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The Delhi High Court has ruled that a Supreme Court-appointed committee was not empowered to stay the order of the New Delhi Municipal Council (NDMC) on eviction of squatters and upheld the civic agency’s power to maintain streets and keep it free for movement.

 “Hawkers cannot be allowed to choke the streets leaving hardly any space for pedestrian or vehicular movement. It is the NDMC which will decide how to maintain the streets,” the court observed.

 Justice Rajiv Sahai Endlaw delivered the order Dec 23 after the NDMC, which serves a bulk of central Delhi areas, challenged the order of the apex court-appointed vending committee which restrained it from removing hawkers, squatters and vendors.

 The Supreme court had constituted the vending committee to regulate hawking, squatting and vending on streets. It comprises representatives of municipal authorities, traffic police, land owning agencies, traders, resident welfare associations and association of street Vendors.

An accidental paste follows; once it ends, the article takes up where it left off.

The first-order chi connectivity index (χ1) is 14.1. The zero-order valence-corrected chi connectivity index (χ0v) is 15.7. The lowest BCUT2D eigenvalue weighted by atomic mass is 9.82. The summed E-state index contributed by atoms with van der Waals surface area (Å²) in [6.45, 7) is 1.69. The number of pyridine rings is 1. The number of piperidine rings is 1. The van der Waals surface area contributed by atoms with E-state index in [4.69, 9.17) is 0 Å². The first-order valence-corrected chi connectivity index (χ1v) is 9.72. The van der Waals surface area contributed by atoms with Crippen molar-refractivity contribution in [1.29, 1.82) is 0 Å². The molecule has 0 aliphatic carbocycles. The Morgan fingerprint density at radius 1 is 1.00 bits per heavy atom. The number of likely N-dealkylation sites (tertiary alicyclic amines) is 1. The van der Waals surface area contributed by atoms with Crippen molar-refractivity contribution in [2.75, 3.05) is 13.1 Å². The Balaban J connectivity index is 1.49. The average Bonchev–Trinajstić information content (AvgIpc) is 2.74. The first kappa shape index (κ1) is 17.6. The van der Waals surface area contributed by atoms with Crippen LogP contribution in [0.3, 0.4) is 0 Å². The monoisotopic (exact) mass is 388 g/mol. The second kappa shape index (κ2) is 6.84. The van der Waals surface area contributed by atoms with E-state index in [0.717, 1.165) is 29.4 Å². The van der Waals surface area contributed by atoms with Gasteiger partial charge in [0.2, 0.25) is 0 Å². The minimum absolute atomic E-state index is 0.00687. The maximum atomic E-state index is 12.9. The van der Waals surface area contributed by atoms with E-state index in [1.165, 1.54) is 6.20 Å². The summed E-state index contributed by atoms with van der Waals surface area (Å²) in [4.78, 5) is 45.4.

Justice Endlaw said the vending committee was only an administrative or recommendatory body tasked to identify vending sites and determine eligibility of hawkers.

 The vending committee was not entitled to adjudicate whether a person, who till now had not been found eligible under the policy for a vending site, be allowed to obstruct the street or whether the NDMC was entitled to remove him.

“The vending committee or the appellate authority are not courts. It is only the courts which can be said to be enjoying power to issue interim orders/directions,” the court said.

 Justice Endlaw said: “The observations in the orders of the Supreme Court that the said bodies were intended to provide a complete mechanism for redressal of all grievances of the hawkers,squatters and vendors cannot be read to be vesting the said bodies with the power of passing any interim orders.”

 The 2009 policy for vending sites defines vending committee as a body for protecting the livelihood of street vendors while, at the same time, imposing restrictions for ensuring free flow of traffic and addressing concerns relating to public health and hygiene.

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